As I recall, it was the summer of 1974, and my grandfather had returned to Tehran from his European tour. There were gifts of all kinds for everyone as you can imagine, but there was a particular gift, which was destined to become mine.

I was only 9 years old at the time, so picture how I felt when I saw it for the first time. He brought me a "German fishing kit" with all the bells and whistles. My heartbeat went through the roof, and I couldn't breathe properly. I was overwhelmed with joy to the point that I couldn't express the magnitude of how happy, grateful and thankful I was. He handed me the kit and said, "Don't forget to catch and release!"

I didn't know what he meant by it at the time, and I struggled with the whole meaning and the ideology behind it for most of my life. But time, slowly explained that philosophy to me clearly. And now, I practice it truly and dearly, no matter when and where - no matter what.

It's been more than 31 years, since the day that I was introduced to fishing. And during all these years, I gradually moved on to fly-fishing.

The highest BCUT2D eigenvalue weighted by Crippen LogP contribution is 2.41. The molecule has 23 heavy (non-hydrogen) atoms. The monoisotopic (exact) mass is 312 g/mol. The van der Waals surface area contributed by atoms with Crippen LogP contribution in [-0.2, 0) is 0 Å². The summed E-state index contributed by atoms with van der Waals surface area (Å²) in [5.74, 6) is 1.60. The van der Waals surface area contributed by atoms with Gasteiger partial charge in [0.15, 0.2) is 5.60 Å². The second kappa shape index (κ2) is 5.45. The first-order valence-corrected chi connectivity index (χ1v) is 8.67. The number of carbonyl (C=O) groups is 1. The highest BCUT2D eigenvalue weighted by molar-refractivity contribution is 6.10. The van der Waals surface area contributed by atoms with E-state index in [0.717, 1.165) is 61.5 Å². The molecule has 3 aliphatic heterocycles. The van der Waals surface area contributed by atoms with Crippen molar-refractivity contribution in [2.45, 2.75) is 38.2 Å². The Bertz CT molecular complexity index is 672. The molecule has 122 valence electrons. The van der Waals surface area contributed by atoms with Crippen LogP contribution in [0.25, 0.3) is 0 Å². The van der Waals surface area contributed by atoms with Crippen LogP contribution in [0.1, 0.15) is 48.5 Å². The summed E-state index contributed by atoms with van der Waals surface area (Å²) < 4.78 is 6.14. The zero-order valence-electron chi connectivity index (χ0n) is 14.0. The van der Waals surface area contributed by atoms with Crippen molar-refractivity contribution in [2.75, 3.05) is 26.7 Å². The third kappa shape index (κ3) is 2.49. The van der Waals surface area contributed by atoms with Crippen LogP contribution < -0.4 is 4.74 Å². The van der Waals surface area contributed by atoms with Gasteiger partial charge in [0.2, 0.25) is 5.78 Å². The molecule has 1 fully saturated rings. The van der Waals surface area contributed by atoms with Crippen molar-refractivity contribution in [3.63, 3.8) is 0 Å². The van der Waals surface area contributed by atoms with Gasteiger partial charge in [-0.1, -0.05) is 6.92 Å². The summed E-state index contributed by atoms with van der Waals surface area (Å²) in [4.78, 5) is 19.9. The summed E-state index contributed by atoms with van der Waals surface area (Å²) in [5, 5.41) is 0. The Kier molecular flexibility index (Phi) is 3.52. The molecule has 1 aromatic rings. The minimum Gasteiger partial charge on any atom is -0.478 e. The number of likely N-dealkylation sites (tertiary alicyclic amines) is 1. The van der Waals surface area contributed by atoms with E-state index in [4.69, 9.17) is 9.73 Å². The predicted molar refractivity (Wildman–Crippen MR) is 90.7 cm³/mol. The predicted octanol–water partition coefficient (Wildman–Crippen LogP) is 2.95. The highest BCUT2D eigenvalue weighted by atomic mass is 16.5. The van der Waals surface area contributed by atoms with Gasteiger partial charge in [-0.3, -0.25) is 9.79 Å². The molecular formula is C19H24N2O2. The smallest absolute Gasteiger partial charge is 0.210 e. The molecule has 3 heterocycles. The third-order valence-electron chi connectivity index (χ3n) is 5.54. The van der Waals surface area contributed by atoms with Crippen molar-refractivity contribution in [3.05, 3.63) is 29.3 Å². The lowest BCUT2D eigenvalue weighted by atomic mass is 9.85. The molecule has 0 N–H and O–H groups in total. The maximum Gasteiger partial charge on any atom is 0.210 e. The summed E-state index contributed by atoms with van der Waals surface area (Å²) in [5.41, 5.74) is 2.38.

What is fly-fishing? Believe me, it has nothing to do with fishing for neither flies, nor your zipper. And for those of you, who are afraid of flying, let me assure you, fly-fishing has nothing to do with flying either.

To some, fly-fishing is an art. To others, it is a passion, an occupation, a spiritual experience, or even a crazy thing to do. Some would say that it is a religion, while others would have you believe that it is a philosophy of life. To me, it is all of the above, but more than anything, I swear to it like it is my religion. And the only commandment which belongs to this religion, is "to live and let fly".

Anyway, fly-fishing in reality, is just another way to fish! Admittedly, as you become more involved in fly-fishing, you will experience a transformation in the way you view yourself in relation to your environment.

When I'm out there, I can hear God talking to me. He talks to me through the wind, through the sun from the sky, through the movement of the gray clouds, through the sound of glacier water flowing around my feet, through the birds flying by my side, through the rainbows swimming above the rocks which have been resting beneath my feet for a million years, and through the arch angel Gabrielle standing not far away from me.

I wish I was in the water right now. Casting the floating line 50 yards away, just to be a part of their journey of life. I wish I was there watching my stone-fly floating on the river, then dancing beneath the surface of the water waiting to be picked up by a rainbow, just for me to say hello. I just wanted to say hello. Because I always say hello.

That is how I pray. By getting my feet wet in the water. Then I look up at the sky and say hello to the big guy.